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Ignition coil

with screw-in HT lead terminal and approx. 2.8 Ohm primary resistance. Non ballasted type

Land Rover Series II and IIA 4 cylinder Petrol (1958-71)

MG MGA (1955-62) • MGB to November 1967 (Roadster to GHN3-138360, GT to GHD3-137795)

Aston Martin DB2, DB2/4, DB2/4 Mark II and DB Mark III

Jaguar XK120, XK140 and XK150 (1949-61) • Daimler 250 V8 Saloon (1962-69) • Daimler Dart SP250 (1959-64) • Mk7, Mk8 and Mk9 (1950-61)

Sprite / Midget 948, 1098 and 1275 (1958-74)

Triumph Herald (1959-71) • TR2, TR3, TR3A, TR3B, TR4 and TR4A (1952-67)

Morris Minor with 803 cc, 948 cc and 1098 cc engines (1952-71)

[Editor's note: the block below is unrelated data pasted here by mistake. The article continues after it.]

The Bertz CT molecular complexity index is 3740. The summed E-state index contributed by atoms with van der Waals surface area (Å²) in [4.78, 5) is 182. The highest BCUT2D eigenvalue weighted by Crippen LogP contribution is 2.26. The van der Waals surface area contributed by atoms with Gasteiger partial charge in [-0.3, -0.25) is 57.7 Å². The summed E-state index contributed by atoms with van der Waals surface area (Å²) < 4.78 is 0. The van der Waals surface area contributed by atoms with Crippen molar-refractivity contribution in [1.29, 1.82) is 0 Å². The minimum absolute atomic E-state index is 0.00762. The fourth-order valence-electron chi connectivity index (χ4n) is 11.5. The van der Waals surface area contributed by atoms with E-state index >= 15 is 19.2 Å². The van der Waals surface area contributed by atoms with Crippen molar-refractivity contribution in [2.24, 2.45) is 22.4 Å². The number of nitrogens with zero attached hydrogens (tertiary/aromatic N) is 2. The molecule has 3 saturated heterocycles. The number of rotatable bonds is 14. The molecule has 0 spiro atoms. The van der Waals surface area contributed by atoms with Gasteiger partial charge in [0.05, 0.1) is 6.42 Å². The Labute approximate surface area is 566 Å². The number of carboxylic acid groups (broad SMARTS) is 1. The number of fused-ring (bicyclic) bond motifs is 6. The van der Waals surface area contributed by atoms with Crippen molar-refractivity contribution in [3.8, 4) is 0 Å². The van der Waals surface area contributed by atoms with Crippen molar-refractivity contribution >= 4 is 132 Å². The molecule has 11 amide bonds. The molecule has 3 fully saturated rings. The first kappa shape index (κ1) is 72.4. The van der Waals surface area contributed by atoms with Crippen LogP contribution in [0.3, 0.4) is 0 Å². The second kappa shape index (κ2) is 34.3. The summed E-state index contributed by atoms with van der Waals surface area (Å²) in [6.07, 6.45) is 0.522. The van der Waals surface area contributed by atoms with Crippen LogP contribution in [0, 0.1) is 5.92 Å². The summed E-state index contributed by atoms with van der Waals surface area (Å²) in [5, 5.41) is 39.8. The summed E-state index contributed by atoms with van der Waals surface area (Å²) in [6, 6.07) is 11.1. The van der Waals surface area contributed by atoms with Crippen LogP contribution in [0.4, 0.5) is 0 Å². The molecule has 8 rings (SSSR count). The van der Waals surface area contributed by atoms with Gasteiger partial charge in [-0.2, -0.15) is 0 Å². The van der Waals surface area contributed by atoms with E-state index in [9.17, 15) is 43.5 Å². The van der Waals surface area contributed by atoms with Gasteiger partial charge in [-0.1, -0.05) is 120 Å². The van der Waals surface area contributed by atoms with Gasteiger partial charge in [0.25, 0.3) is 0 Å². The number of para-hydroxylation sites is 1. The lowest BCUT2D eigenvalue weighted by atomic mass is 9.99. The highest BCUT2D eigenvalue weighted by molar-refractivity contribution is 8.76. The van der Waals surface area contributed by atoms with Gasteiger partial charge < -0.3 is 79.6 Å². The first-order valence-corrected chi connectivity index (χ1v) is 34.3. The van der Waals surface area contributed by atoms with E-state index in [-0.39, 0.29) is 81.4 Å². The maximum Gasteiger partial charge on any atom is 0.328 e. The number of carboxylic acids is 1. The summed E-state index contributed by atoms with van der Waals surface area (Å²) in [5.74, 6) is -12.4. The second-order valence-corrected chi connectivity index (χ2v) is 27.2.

Ignition coils have a “+” (POS) and a “-” (NEG) next to each of it’s two low voltage terminals. That’s because coils need to have the same polarity as your system: wiring backwards will weaken the spark. The wire that goes between the distributor points and the low voltage terminal on your coil, the low tension lead, should be connected to the terminal that is labelled for the same polarity as your battery ground. For instance in an early positive earth British Classic Car, the low tension lead should attach at the terminal marked “+” (POS). If that same vehicle were converted to negative earth the coil should be turned 180 degrees in the holder and the wire connected to the “-” (NEG) terminal.